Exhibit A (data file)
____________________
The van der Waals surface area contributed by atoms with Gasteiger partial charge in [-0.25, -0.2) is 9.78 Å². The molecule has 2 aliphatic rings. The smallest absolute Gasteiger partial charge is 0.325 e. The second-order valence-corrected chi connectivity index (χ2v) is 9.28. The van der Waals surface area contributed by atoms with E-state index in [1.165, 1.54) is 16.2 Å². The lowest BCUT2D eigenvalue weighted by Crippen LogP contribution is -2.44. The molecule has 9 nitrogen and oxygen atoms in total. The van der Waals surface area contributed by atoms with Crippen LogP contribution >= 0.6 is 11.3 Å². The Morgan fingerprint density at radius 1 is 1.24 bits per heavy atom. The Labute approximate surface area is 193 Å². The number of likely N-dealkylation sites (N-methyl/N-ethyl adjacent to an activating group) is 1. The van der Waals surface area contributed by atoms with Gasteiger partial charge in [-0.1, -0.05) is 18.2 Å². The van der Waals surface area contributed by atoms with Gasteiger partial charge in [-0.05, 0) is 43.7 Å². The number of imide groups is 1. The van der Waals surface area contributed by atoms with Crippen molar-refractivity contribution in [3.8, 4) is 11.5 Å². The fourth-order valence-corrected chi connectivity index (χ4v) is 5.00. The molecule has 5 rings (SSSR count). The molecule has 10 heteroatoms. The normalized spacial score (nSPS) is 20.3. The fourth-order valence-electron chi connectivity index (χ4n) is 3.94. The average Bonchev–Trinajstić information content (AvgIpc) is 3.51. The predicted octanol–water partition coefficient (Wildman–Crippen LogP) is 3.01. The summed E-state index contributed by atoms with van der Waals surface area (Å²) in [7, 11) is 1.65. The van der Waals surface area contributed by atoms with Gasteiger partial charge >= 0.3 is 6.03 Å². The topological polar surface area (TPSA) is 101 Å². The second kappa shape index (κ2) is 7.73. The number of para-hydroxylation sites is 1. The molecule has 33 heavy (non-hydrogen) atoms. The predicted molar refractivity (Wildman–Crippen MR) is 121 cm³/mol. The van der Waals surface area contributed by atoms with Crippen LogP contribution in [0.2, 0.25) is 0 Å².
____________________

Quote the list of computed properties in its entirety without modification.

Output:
The van der Waals surface area contributed by atoms with Gasteiger partial charge in [-0.25, -0.2) is 9.78 Å². The molecule has 2 aliphatic rings. The smallest absolute Gasteiger partial charge is 0.325 e. The second-order valence-corrected chi connectivity index (χ2v) is 9.28. The van der Waals surface area contributed by atoms with E-state index in [1.165, 1.54) is 16.2 Å². The lowest BCUT2D eigenvalue weighted by Crippen LogP contribution is -2.44. The molecule has 9 nitrogen and oxygen atoms in total. The van der Waals surface area contributed by atoms with Crippen LogP contribution >= 0.6 is 11.3 Å². The Morgan fingerprint density at radius 1 is 1.24 bits per heavy atom. The Labute approximate surface area is 193 Å². The number of likely N-dealkylation sites (N-methyl/N-ethyl adjacent to an activating group) is 1. The van der Waals surface area contributed by atoms with Gasteiger partial charge in [-0.1, -0.05) is 18.2 Å². The van der Waals surface area contributed by atoms with Gasteiger partial charge in [-0.05, 0) is 43.7 Å². The number of imide groups is 1. The van der Waals surface area contributed by atoms with Crippen molar-refractivity contribution in [3.8, 4) is 11.5 Å². The fourth-order valence-corrected chi connectivity index (χ4v) is 5.00. The molecule has 5 rings (SSSR count). The molecule has 10 heteroatoms. The normalized spacial score (nSPS) is 20.3. The fourth-order valence-electron chi connectivity index (χ4n) is 3.94. The average Bonchev–Trinajstić information content (AvgIpc) is 3.51. The predicted octanol–water partition coefficient (Wildman–Crippen LogP) is 3.01. The summed E-state index contributed by atoms with van der Waals surface area (Å²) in [7, 11) is 1.65. The van der Waals surface area contributed by atoms with Gasteiger partial charge >= 0.3 is 6.03 Å². The topological polar surface area (TPSA) is 101 Å². The second kappa shape index (κ2) is 7.73. The number of para-hydroxylation sites is 1. The molecule has 33 heavy (non-hydrogen) atoms. The predicted molar refractivity (Wildman–Crippen MR) is 121 cm³/mol. The van der Waals surface area contributed by atoms with Crippen LogP contribution in [0.2, 0.25) is 0 Å².